His finding has set off a race among pharmaceutical and biotechnology companies. Annual retail sales of the pure protein could total hundreds of millions of dollars.

Collagen Corp. in Palo Alto is one of several companies interested in the commercial possibilities of bone glue. Bruce Pharriss, Ph.D. and vice president for research and development for Collagen Corp., said Urist's discovery "has great potential" for orthopedics.

Every year in the United States, surgeons replace 150,000 hip joints, 75,000 knees and 10,000 to 20,000 shoulders. Within five years, 5% to 10% fail. More than 5 million traumatic bone fractures occur each year in the United States. Five percent of them fail to heal properly when placed in a cast, with crippling outcomes, sometimes requiring amputation.

Those are frustrating statistics for orthopedic surgeons. Their best efforts often are not enough to fully restore bones ravaged by breaks, aging and diseases like arthritis.

Bones and Aging

Because bones weaken with age, surgeons are familiar with elderly patients whose legs, hips, ribs or shoulders crack, unable to take the stress of walking, lifting or exercise. To replace the joint, surgeons implant a prosthesis made of stainless steel, titanium or ceramics. But, sometimes the old, eroding bones just don't hold the surgical nuts, bolts and glues needed to install the new joint.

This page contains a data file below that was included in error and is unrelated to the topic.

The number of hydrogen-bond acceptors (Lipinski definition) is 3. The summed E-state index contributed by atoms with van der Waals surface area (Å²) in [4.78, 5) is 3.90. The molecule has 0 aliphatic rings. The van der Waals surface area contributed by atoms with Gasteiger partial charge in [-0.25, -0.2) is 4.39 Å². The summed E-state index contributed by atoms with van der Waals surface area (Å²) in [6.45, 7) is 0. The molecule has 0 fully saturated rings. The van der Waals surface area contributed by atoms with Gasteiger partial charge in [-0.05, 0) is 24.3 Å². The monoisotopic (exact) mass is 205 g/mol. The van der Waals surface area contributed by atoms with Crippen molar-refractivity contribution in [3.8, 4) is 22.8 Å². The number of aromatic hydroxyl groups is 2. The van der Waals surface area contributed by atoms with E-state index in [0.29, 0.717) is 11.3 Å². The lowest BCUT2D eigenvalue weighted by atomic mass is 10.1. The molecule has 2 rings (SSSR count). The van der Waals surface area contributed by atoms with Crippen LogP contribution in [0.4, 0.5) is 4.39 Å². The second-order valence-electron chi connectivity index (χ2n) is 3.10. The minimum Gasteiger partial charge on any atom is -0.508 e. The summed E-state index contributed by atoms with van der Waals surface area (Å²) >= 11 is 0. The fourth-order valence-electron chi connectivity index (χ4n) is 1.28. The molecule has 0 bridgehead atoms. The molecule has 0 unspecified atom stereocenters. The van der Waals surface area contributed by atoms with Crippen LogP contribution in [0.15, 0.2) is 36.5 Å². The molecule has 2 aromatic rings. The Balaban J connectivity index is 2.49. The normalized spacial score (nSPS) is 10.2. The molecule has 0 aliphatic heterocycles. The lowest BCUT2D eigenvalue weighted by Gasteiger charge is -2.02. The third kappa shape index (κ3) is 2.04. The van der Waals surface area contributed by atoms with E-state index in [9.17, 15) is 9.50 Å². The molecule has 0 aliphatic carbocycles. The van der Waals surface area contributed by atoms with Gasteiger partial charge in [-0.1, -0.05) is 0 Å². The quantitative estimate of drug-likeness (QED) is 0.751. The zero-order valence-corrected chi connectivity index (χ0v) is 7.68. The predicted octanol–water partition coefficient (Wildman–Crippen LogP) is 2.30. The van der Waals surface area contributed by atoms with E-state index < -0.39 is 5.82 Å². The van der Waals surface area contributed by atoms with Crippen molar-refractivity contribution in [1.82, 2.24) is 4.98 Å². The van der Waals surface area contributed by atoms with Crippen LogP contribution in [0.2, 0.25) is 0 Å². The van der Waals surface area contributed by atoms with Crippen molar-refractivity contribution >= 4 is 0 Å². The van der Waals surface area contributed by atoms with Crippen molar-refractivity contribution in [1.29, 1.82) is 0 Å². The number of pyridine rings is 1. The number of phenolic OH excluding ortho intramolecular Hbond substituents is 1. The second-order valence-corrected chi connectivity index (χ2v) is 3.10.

Ounce for ounce, healthy bone is stronger than steel and reinforced concrete. One cubic inch can bear a load of 19,000 pounds, roughly the weight of five standard pick-up trucks.

But unlike a steel shaft or a slab of concrete, bone is a living tissue that continually renews itself, destroying worn cells and replacing them with new bone cells instead of scar tissue.

Why does bone mend itself with bone instead of scar tissue? Researchers puzzled over that question, and wondered if they could find the biochemical that sparks healing.

Urist appears to have made the breakthrough, finding in the bone powders he prepared something that promotes the growth of fresh bone. Urist's discovery was made after 20 years of basic research funded by the National Institutes of Health and the Max Factor Family Foundation.

In early studies conducted at UCLA and Harvard from 1979 through 1981, the powder, which was then a crude mixture of proteins from demineralized bone, healed defects in the long bones of the arm and leg and repaired facial bones in children with birth defects.

Front-runners in the race to produce the bone glue believe they have almost purified the protein. According to Pharriss, Collagen Corp. will be conducting human clinical trials this year using a mixture of proteins called "osteogenic factor extract." International Genetic Engineering in Santa Monica expects to begin human studies on the bone protein in 1988, said Arup Sen, Ph.D., the company's vice president for corporate development. And a Boston-area company, Genetics Institute, is also close to testing a protein preparation.